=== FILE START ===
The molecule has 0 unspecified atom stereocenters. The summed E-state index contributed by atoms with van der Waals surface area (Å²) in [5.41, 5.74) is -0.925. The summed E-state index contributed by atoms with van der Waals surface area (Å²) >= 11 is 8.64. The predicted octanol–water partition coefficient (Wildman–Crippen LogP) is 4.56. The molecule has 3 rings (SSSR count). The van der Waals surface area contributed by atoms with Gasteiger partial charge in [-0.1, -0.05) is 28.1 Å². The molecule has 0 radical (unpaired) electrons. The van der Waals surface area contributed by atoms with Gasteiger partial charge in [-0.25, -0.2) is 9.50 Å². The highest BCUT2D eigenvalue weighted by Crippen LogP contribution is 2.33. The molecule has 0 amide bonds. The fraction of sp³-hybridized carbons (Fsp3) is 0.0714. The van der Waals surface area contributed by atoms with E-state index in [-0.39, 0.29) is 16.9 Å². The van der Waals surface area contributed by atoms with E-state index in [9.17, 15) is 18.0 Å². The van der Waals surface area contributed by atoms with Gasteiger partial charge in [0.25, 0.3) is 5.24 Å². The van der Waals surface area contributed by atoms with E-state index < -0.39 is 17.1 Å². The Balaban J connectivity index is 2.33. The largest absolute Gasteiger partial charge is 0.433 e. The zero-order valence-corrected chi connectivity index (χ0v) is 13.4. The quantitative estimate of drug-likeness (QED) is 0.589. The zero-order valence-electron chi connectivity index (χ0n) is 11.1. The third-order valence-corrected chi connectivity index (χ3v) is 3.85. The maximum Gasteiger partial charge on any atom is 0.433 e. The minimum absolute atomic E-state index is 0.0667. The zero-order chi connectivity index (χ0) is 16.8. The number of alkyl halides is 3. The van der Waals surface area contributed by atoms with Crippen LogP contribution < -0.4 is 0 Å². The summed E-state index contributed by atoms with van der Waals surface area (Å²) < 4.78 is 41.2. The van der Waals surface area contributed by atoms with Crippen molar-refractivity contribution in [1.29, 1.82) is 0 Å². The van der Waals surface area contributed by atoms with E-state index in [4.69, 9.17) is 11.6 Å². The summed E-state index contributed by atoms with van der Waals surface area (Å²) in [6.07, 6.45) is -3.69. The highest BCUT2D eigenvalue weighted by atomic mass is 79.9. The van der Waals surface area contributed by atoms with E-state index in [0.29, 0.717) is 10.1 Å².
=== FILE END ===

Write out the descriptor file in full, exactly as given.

The molecule has 0 unspecified atom stereocenters. The summed E-state index contributed by atoms with van der Waals surface area (Å²) in [5.41, 5.74) is -0.925. The summed E-state index contributed by atoms with van der Waals surface area (Å²) >= 11 is 8.64. The predicted octanol–water partition coefficient (Wildman–Crippen LogP) is 4.56. The molecule has 3 rings (SSSR count). The van der Waals surface area contributed by atoms with Gasteiger partial charge in [-0.1, -0.05) is 28.1 Å². The molecule has 0 radical (unpaired) electrons. The van der Waals surface area contributed by atoms with Gasteiger partial charge in [-0.25, -0.2) is 9.50 Å². The highest BCUT2D eigenvalue weighted by Crippen LogP contribution is 2.33. The molecule has 0 amide bonds. The fraction of sp³-hybridized carbons (Fsp3) is 0.0714. The van der Waals surface area contributed by atoms with E-state index in [-0.39, 0.29) is 16.9 Å². The van der Waals surface area contributed by atoms with E-state index in [9.17, 15) is 18.0 Å². The van der Waals surface area contributed by atoms with Gasteiger partial charge in [0.25, 0.3) is 5.24 Å². The van der Waals surface area contributed by atoms with E-state index < -0.39 is 17.1 Å². The Balaban J connectivity index is 2.33. The largest absolute Gasteiger partial charge is 0.433 e. The zero-order valence-corrected chi connectivity index (χ0v) is 13.4. The quantitative estimate of drug-likeness (QED) is 0.589. The zero-order valence-electron chi connectivity index (χ0n) is 11.1. The third-order valence-corrected chi connectivity index (χ3v) is 3.85. The maximum Gasteiger partial charge on any atom is 0.433 e. The minimum absolute atomic E-state index is 0.0667. The zero-order chi connectivity index (χ0) is 16.8. The number of alkyl halides is 3. The van der Waals surface area contributed by atoms with Crippen LogP contribution < -0.4 is 0 Å². The summed E-state index contributed by atoms with van der Waals surface area (Å²) < 4.78 is 41.2. The van der Waals surface area contributed by atoms with Crippen molar-refractivity contribution in [1.29, 1.82) is 0 Å². The van der Waals surface area contributed by atoms with E-state index in [4.69, 9.17) is 11.6 Å². The summed E-state index contributed by atoms with van der Waals surface area (Å²) in [6.07, 6.45) is -3.69. The highest BCUT2D eigenvalue weighted by atomic mass is 79.9. The van der Waals surface area contributed by atoms with E-state index in [0.29, 0.717) is 10.1 Å².